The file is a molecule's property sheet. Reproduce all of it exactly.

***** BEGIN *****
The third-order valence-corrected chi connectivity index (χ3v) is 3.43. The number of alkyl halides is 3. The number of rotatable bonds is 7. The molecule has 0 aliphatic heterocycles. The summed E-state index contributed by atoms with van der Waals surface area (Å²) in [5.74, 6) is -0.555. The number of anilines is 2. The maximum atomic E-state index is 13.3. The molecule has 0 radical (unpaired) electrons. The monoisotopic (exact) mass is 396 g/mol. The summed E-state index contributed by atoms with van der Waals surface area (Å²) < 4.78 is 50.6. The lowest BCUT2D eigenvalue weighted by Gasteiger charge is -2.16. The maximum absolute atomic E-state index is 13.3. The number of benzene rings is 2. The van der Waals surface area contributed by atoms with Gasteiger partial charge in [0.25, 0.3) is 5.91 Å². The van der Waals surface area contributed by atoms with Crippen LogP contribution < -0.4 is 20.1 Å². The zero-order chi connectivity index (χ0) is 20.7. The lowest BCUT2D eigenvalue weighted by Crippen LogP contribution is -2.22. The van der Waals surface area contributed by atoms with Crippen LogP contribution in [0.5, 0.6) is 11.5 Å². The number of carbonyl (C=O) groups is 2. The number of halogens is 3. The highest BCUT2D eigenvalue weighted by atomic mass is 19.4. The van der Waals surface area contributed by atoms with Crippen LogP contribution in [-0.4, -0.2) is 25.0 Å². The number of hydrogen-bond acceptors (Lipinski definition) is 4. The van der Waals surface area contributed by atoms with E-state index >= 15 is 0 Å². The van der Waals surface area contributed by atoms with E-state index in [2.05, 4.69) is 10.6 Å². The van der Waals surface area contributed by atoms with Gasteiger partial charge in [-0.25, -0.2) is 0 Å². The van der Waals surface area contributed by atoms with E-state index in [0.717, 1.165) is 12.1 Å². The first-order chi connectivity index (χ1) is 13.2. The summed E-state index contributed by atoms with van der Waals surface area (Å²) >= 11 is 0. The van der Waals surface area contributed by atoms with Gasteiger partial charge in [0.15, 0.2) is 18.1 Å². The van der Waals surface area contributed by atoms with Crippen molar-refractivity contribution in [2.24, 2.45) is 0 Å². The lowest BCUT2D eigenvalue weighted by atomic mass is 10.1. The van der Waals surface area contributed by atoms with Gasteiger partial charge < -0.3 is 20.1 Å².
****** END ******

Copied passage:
The third-order valence-corrected chi connectivity index (χ3v) is 3.43. The number of alkyl halides is 3. The number of rotatable bonds is 7. The molecule has 0 aliphatic heterocycles. The summed E-state index contributed by atoms with van der Waals surface area (Å²) in [5.74, 6) is -0.555. The number of anilines is 2. The maximum atomic E-state index is 13.3. The molecule has 0 radical (unpaired) electrons. The monoisotopic (exact) mass is 396 g/mol. The summed E-state index contributed by atoms with van der Waals surface area (Å²) < 4.78 is 50.6. The lowest BCUT2D eigenvalue weighted by Gasteiger charge is -2.16. The maximum absolute atomic E-state index is 13.3. The number of benzene rings is 2. The van der Waals surface area contributed by atoms with Gasteiger partial charge in [0.25, 0.3) is 5.91 Å². The van der Waals surface area contributed by atoms with Crippen LogP contribution < -0.4 is 20.1 Å². The zero-order chi connectivity index (χ0) is 20.7. The lowest BCUT2D eigenvalue weighted by Crippen LogP contribution is -2.22. The van der Waals surface area contributed by atoms with Crippen LogP contribution in [0.5, 0.6) is 11.5 Å². The number of carbonyl (C=O) groups is 2. The number of halogens is 3. The highest BCUT2D eigenvalue weighted by atomic mass is 19.4. The van der Waals surface area contributed by atoms with Crippen LogP contribution in [-0.4, -0.2) is 25.0 Å². The number of hydrogen-bond acceptors (Lipinski definition) is 4. The van der Waals surface area contributed by atoms with E-state index >= 15 is 0 Å². The van der Waals surface area contributed by atoms with E-state index in [2.05, 4.69) is 10.6 Å². The van der Waals surface area contributed by atoms with Gasteiger partial charge in [-0.25, -0.2) is 0 Å². The van der Waals surface area contributed by atoms with E-state index in [0.717, 1.165) is 12.1 Å². The first-order chi connectivity index (χ1) is 13.2. The summed E-state index contributed by atoms with van der Waals surface area (Å²) >= 11 is 0. The van der Waals surface area contributed by atoms with Gasteiger partial charge in [0.15, 0.2) is 18.1 Å². The van der Waals surface area contributed by atoms with Crippen molar-refractivity contribution in [2.24, 2.45) is 0 Å². The lowest BCUT2D eigenvalue weighted by atomic mass is 10.1. The van der Waals surface area contributed by atoms with Gasteiger partial charge < -0.3 is 20.1 Å².